Letters of credit
A guarantee for your operations abroad.
What are Letters of Credit?
A Letter of Credit can be defined as any agreement by which a Bank (Issuer), acting at the request and under instructions of its Customer (Ordering party/Importer), assumes an irrevocable commitment to make a payment to a Payee (Exporter) directly or through an Intermediary Bank upon presentation of the required documents, provided that all credit terms and conditions are met.
“Credit” any irrevocable agreement, however designated or described, constituting a final commitment by the issuing bank to properly honor a payment.
“Letters” refers to the set of documents that substantiate the commercial transaction and constitute the counterparty of the credit to the bank.
Letters of credit
Different types of Documentary Credits
Advantages for the Exporter:
- “Irrevocable”: Credits that cannot be changed or canceled without the agreement of all concerned parties.
- “Unverified (Notified) Credits”: Credits where the bank designated by the issuing bank (notifier) merely notifies the payee without any commitment or responsibility on its part, safeguarding only the authenticity of the credit.
- “Confirmed”: Credits in which the confirming bank assumes the same obligations as the issuing bank, provided that all the terms and conditions of the letter of credit have been fulfilled. It can be said that there is "double payment guarantee".
- Transferable or non-transferable.
Advantages for the Importer:
- Punctuality in collection, if it complies with the provisions of the credit;
- Security in collection, through the payment obligation of the issuing bank, provided that all terms and conditions of the credit are fulfilled;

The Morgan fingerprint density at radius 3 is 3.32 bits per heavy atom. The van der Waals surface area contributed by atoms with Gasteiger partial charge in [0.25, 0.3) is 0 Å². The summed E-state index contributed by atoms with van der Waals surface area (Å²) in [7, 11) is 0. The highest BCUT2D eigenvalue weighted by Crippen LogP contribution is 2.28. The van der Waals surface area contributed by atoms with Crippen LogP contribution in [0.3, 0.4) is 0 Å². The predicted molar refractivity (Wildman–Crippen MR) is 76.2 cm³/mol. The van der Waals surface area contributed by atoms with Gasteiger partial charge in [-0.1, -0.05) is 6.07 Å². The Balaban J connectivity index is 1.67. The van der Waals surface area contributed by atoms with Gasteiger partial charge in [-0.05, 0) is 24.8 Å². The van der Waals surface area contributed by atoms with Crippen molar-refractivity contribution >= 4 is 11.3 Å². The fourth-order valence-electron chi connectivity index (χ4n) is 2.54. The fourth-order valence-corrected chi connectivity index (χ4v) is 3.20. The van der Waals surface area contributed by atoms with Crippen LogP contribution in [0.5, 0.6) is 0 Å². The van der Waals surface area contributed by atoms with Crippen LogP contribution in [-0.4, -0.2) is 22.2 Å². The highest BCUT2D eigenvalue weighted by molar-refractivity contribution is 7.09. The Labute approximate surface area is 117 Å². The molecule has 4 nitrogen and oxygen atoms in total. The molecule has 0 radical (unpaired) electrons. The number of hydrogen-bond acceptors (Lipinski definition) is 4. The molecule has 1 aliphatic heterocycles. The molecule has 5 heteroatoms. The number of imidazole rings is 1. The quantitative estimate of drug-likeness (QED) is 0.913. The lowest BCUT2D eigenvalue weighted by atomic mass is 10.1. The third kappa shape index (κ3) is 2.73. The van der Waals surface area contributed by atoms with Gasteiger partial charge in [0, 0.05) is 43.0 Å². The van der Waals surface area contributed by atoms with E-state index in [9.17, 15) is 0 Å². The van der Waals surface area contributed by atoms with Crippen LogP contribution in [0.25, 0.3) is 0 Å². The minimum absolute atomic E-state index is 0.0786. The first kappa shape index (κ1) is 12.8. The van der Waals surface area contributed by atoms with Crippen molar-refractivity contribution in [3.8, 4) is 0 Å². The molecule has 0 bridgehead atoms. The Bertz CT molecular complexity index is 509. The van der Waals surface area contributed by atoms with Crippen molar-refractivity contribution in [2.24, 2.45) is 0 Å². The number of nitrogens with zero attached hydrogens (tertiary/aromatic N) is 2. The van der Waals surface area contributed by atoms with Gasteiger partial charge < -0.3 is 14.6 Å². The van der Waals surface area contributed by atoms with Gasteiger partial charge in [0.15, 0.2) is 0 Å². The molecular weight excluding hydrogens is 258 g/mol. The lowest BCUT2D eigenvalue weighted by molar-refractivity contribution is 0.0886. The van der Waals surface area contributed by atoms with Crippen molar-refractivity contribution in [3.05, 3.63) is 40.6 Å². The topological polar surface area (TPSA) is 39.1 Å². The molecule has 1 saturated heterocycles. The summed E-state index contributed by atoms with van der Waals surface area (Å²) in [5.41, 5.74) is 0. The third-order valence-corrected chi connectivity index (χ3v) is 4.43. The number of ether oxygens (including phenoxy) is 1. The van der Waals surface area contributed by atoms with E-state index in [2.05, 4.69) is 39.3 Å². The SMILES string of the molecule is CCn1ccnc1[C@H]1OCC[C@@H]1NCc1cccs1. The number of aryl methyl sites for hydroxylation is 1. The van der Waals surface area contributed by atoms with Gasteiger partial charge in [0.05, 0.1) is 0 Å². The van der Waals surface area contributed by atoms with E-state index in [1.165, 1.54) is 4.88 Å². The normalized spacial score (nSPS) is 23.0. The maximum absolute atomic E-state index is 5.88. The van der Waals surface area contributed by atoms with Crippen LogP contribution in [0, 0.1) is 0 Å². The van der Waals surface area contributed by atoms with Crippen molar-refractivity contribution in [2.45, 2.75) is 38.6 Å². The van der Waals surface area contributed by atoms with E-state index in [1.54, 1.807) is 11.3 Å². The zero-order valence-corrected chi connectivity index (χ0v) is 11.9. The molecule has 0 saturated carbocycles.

- Ease of obtaining financing (with a "guarantee" from the credit itself);
- Political and/or economic risk coverage if the credit is confirmed by the Bank;
- It allows for market diversification: new business opportunities in previously unthinkable markets.
- Security in knowing that the documents requested for dispatch are the correct ones;
- Control over delivery dates and conditions;
- Security in knowing that payment will only be made by the Bank if the terms and conditions mentioned in the credit are strictly fulfilled by the payee (exporter);
- Proves its financial capacity and solvency to the exporter;
- Eliminates the need of paying in advance.
How does it work?
Forms of use/payment of documentary credits:
- In cash: Credit stipulating immediate payment to the payee (exporter) if the documents submitted under the credit are in accordance with the terms and conditions stipulated therein.
- By deferred payment: Credit stipulating payment to the payee within a specified term.
- Mixed: Credit that has underlying payments in cash and deferred payments. The exporter receives part of the credit in cash and the remainder on credit.
- Ordering party: Importer who gives instructions to the Bank to open the credit
- Issuing party: Bank that opens the credit and agrees to pay the payee
- Notifying party: Bank that notifies the payee of the credit without commitment (except to verify its authenticity)
- Confirming party: Bank that adds a letter of credit to the "confirmation" and assumes joint responsibility with the issuing bank to pay the payee.
- Payee: Exporter for whom the credit is opened.
- See the price list for Documentary Credits in point 16.2